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Concept# Diagonalizable matrix

Summary

In linear algebra, a square matrix is called diagonalizable or non-defective if it is similar to a diagonal matrix, i.e., if there exists an invertible matrix and a diagonal matrix such that , or equivalently . (Such , are not unique.) For a finite-dimensional vector space , a linear map is called diagonalizable if there exists an ordered basis of consisting of eigenvectors of . These definitions are equivalent: if has a matrix representation as above, then the column vectors of form a basis consisting of eigenvectors of , and the diagonal entries of are the corresponding eigenvalues of ; with respect to this eigenvector basis, is represented by . Diagonalization is the process of finding the above and .
Diagonalizable matrices and maps are especially easy for computations, once their eigenvalues and eigenvectors are known. One can raise a diagonal matrix to a power by simply raising the diagonal entries to that power, and the determinant of a diagonal matrix is simply the product of all diagonal entries; such computations generalize easily to . Geometrically, a diagonalizable matrix is an inhomogeneous dilation (or anisotropic scaling) — it scales the space, as does a homogeneous dilation, but by a different factor along each eigenvector axis, the factor given by the corresponding eigenvalue.
A square matrix that is not diagonalizable is called defective. It can happen that a matrix with real entries is defective over the real numbers, meaning that is impossible for any invertible and diagonal with real entries, but it is possible with complex entries, so that is diagonalizable over the complex numbers. For example, this is the case for a generic rotation matrix.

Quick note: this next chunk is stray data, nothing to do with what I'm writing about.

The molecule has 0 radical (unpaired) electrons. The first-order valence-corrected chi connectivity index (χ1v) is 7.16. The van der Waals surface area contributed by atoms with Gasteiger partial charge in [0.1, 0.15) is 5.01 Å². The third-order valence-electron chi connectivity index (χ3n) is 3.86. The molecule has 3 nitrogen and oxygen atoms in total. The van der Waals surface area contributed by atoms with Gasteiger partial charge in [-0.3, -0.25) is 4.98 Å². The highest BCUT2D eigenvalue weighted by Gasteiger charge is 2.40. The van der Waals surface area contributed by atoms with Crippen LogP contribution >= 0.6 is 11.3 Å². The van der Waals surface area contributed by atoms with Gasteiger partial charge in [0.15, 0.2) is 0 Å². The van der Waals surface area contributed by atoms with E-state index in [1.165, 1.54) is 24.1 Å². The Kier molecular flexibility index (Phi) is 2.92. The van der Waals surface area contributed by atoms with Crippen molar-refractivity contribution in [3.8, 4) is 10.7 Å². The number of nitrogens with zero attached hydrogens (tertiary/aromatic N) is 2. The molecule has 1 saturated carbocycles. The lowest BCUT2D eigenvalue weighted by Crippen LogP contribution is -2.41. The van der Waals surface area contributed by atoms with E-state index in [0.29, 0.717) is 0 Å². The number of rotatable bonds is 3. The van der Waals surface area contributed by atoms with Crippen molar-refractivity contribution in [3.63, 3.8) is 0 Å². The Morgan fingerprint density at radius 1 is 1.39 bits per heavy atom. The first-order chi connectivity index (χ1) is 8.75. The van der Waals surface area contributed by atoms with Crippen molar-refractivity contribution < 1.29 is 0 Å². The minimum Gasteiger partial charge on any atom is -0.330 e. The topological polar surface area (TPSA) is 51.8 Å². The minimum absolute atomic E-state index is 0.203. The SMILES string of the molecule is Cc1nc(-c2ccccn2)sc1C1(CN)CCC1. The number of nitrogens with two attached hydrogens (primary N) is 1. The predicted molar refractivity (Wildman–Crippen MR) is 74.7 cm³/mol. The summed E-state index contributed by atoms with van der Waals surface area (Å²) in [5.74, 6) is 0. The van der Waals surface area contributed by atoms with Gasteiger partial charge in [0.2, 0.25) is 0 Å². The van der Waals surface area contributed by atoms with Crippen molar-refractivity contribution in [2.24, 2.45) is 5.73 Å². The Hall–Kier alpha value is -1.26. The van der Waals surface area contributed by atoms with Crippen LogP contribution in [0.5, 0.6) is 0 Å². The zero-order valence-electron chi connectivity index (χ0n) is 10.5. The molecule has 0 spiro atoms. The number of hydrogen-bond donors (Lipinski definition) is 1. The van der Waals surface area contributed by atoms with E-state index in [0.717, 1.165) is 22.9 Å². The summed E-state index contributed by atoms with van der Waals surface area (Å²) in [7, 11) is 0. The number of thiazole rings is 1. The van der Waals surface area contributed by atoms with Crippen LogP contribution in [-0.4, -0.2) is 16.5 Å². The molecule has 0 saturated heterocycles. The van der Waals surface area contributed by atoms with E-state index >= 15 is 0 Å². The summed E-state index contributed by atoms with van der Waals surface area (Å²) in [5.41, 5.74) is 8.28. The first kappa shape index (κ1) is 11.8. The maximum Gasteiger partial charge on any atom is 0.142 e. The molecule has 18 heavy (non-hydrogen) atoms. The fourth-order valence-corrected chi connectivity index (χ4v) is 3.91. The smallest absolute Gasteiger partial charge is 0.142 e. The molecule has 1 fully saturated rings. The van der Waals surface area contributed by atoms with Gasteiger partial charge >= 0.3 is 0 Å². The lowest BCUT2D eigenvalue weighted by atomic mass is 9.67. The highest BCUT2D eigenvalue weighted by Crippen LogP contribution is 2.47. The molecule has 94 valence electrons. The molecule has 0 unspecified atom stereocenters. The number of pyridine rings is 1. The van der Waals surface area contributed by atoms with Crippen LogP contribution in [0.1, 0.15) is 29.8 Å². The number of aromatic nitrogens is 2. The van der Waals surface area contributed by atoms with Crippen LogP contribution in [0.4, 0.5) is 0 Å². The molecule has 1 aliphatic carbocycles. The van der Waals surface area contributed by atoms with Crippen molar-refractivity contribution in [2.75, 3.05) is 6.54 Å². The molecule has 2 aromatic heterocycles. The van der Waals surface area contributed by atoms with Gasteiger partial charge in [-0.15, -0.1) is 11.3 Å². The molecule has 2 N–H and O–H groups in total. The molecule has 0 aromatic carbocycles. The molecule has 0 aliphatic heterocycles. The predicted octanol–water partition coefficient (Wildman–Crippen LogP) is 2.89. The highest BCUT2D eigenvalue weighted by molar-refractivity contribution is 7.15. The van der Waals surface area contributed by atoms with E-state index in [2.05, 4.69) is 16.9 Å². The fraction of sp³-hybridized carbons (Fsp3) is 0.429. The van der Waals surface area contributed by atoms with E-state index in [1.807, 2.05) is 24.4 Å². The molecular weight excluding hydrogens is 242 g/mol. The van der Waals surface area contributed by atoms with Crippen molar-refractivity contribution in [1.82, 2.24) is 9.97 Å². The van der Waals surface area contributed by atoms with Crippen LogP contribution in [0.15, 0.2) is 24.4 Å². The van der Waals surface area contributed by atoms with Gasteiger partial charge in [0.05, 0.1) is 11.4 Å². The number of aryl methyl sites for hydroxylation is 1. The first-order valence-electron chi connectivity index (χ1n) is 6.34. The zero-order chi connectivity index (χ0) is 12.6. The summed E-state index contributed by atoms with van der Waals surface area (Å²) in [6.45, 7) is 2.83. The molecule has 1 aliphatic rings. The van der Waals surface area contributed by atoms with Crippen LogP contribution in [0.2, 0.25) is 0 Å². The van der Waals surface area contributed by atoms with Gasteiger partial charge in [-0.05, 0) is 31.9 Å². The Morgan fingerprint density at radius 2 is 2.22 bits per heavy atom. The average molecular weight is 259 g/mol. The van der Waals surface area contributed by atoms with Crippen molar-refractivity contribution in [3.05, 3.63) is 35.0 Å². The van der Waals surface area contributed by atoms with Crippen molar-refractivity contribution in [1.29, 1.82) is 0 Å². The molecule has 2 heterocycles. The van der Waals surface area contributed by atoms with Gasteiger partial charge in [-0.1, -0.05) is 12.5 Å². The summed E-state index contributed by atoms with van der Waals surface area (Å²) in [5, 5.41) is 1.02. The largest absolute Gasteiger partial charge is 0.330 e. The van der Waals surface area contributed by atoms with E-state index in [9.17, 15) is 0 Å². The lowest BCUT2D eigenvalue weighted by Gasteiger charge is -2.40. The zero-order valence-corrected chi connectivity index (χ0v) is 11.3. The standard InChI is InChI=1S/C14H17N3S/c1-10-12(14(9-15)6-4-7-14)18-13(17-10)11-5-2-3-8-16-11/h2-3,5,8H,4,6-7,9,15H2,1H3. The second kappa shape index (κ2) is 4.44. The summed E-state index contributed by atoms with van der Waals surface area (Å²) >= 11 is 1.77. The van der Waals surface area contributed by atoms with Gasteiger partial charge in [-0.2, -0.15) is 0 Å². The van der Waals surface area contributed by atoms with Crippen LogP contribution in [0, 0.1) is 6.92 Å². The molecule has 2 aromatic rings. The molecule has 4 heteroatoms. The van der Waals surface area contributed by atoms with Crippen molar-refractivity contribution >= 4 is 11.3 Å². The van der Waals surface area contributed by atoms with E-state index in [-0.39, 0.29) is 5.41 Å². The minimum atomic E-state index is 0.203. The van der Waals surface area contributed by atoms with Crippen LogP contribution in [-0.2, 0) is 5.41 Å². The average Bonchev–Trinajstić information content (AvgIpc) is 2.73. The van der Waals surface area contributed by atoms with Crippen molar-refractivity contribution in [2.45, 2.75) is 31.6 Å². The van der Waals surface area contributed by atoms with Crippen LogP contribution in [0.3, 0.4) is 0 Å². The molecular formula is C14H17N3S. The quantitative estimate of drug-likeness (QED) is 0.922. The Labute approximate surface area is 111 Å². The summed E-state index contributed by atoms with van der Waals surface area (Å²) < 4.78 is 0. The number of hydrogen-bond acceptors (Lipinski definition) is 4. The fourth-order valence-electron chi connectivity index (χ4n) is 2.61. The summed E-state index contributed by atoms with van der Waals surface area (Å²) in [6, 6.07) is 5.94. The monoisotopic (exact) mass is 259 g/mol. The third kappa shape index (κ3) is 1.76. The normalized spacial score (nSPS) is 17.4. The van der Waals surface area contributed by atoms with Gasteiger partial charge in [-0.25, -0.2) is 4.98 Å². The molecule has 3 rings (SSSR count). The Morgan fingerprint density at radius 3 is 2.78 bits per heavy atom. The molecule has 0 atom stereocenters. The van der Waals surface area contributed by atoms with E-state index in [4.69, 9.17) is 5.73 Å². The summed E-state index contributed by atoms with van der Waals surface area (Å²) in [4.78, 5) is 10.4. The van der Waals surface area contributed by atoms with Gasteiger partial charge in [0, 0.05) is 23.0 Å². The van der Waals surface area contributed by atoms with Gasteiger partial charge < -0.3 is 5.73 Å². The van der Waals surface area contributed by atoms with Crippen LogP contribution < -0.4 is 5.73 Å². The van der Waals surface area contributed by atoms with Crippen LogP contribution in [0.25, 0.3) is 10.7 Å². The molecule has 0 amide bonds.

Many results for diagonalizable matrices hold only over an algebraically closed field (such as the complex numbers). In this case, diagonalizable matrices are dense in the space of all matrices, which means any defective matrix can be deformed into a diagonalizable matrix by a small perturbation; and the Jordan normal form theorem states that any matrix is uniquely the sum of a diagonalizable matrix and a nilpotent matrix.

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Diagonalizable matrix

In linear algebra, a square matrix is called diagonalizable or non-defective if it is similar to a diagonal matrix, i.e., if there exists an invertible matrix and a diagonal matrix such that , or equivalently . (Such , are not unique.) For a finite-dimensional vector space , a linear map is called diagonalizable if there exists an ordered basis of consisting of eigenvectors of .

Eigenvalues and eigenvectors

In linear algebra, an eigenvector (ˈaɪgənˌvɛktər) or characteristic vector of a linear transformation is a nonzero vector that changes at most by a constant factor when that linear transformation is applied to it. The corresponding eigenvalue, often represented by , is the multiplying factor. Geometrically, a transformation matrix rotates, stretches, or shears the vectors it acts upon. The eigenvectors for a linear transformation matrix are the set of vectors that are only stretched, with no rotation or shear.

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